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Grammar essentials – the passive voice


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Test Takers

Category

How to study

Date Published

01 February 2023

  • This article was first published on WeLoveIELTS.org (this website is now closed)

Have you heard the words 'active' and 'passive' used to talk about verbs in English? Do you know what they mean? These are not tenses, they are voices. Put simply, the active voice shows what something does while the passive voice shows what happens to something. Today we will look at the structure of the passive, why we use it and when you might need it in IELTS.

Structure of the passive voice

We make the passive with a form of the verb be + past participle and we only use it with transitive verbs (those that take an object). When to change the tense of your sentence you change the be part.

Tense: present simple
Passive form: be + past participle:
Plastic bottles are left on the beach (by visitors).

Tense: present continuous
Passive form: be + past participle:
Plastic bottles are being left on the beach (by visitors).

Tense: past simple
Passive form: be + past participle:
Plastic bottles were left on the beach (by visitors).

Tense: past continuous
Passive form: be + past participle:
Plastic bottles were being left on the beach (by visitors).

Tense: present perfect
Passive form: be + past participle:
Plastic bottles have been left on the beach (by visitors).

Tense: past perfect
Passive form: be + past participle:
Plastic bottles had been left on the beach (by visitors).

Tense: going to
Passive form: be + past participle:
Plastic bottles are going to be left on the beach (by visitors).

Tense: will
Passive form: be + past participle:
Plastic bottles will be left on the beach (by visitors).

Tense: infinitive
Passive form: be + past participle:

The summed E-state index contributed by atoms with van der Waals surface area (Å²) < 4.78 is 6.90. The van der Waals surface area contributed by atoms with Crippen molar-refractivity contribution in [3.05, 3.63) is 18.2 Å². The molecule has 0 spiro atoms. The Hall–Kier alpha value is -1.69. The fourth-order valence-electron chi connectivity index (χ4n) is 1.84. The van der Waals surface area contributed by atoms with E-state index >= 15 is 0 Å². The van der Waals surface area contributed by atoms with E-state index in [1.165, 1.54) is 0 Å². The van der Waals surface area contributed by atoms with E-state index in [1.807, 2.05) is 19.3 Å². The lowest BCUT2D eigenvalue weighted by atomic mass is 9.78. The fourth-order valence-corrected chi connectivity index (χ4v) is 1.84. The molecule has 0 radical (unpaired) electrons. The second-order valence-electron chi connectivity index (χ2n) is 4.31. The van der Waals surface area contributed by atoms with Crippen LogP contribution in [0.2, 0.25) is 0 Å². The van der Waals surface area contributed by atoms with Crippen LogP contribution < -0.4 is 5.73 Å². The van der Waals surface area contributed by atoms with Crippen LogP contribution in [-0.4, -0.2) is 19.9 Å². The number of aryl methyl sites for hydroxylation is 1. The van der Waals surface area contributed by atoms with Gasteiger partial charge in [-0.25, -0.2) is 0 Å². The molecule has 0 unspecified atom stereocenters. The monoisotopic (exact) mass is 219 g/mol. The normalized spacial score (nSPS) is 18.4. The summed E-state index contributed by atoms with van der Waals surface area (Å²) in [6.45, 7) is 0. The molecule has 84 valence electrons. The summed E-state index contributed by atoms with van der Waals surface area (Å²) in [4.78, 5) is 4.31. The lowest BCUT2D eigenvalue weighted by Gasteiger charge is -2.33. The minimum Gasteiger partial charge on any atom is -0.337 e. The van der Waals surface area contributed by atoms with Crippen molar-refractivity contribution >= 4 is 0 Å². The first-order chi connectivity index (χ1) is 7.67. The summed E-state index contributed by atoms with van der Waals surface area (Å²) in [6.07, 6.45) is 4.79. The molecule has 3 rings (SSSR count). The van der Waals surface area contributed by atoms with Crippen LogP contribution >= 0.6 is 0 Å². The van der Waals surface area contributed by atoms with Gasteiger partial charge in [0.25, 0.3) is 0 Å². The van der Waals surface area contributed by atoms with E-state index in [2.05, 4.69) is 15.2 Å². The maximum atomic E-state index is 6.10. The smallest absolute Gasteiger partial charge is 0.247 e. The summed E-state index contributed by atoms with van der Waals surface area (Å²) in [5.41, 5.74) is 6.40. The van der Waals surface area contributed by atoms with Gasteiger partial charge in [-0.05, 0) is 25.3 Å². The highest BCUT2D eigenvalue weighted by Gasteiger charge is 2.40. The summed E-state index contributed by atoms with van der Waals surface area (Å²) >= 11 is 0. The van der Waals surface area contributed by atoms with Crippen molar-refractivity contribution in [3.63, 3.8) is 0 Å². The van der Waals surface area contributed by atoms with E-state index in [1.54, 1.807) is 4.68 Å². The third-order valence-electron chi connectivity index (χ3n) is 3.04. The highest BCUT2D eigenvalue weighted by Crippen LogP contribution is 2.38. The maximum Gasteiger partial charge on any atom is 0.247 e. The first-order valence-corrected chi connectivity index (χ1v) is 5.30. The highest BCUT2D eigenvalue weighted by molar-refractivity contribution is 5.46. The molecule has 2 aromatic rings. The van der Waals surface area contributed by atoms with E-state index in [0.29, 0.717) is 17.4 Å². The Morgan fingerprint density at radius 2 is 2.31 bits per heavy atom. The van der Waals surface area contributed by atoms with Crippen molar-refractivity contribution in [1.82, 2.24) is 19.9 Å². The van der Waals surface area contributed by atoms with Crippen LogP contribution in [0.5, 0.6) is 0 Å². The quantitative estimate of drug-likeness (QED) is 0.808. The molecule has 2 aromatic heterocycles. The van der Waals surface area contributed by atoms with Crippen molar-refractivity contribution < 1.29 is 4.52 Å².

Plastic bottles are (not) to be left on the beach (by visitors).

Tense: -ing form
Passive form: be + past participle:
Plastic bottles being left on the beach (by visitors).

Tense: used to
Passive form: be + past participle:
Plastic bottles used to be left on the beach (by visitors).

Tense: modals
Passive form: be + past participle:
Plastic bottles must (not) be left on the beach (by visitors).

Use of the passive voice

Let’s take a look at some of the more common uses of the passive voice.

  1. Using the passive allows you to make choices about what is important.
    e.g. You will be asked to show your ID at the test centre.

    We use the passive when the object is more important than the subject and the agent (who or what is the action) is either obvious, not important or unknown. We don’t need to say who will ask you, we can guess that it will be a person working there.
  1. We use the passive in formal writing to make it less personal and creates distance from what we are saying.
    e.g. Students are advised to contact their tutor to discuss their workload.

    The impersonal ‘it’ with a reporting verb can be used in this situation too.

    e.g. It is considered impolite to talk with your mouth full in many cultures.

    e.g. It is argued that governments should spend more on public transport.
  1. When we describe a process, we use the passive to show that the process is more important than who did it (this is not the same for natural processes, use active for those).

    This is probably the way that the passive voice is most useful for the IELTS test, especially if you have to describe a process in Academic Writing Part 1.

    e.g. Each child was given a book to read and then asked to write a summary of the story. The summaries were analysed by a group of teachers and the most common phrases were highlighted. The phrases were used in the following lesson to develop writing skills and vocabulary.

Important! The passive voice is used when we want to emphasise the action (the verb) and the object of a sentence rather than the subject. This means that the subject is either less important than the action itself, we don’t know who or what the subject is, or it is obvious from the context.

Using the passive voice in IELTS

Knowing how to use the passive voice is essential for understanding texts in both the Reading and Listening IELTS tests. As the passive is often thought of as a more formal structure that is used in formal writing, you probably won’t need to use it in the IELTS Speaking test. You will definitely find it helpful if you need to describe a process in Academic Writing Task 1 and Task 2.

Best of luck with your studies

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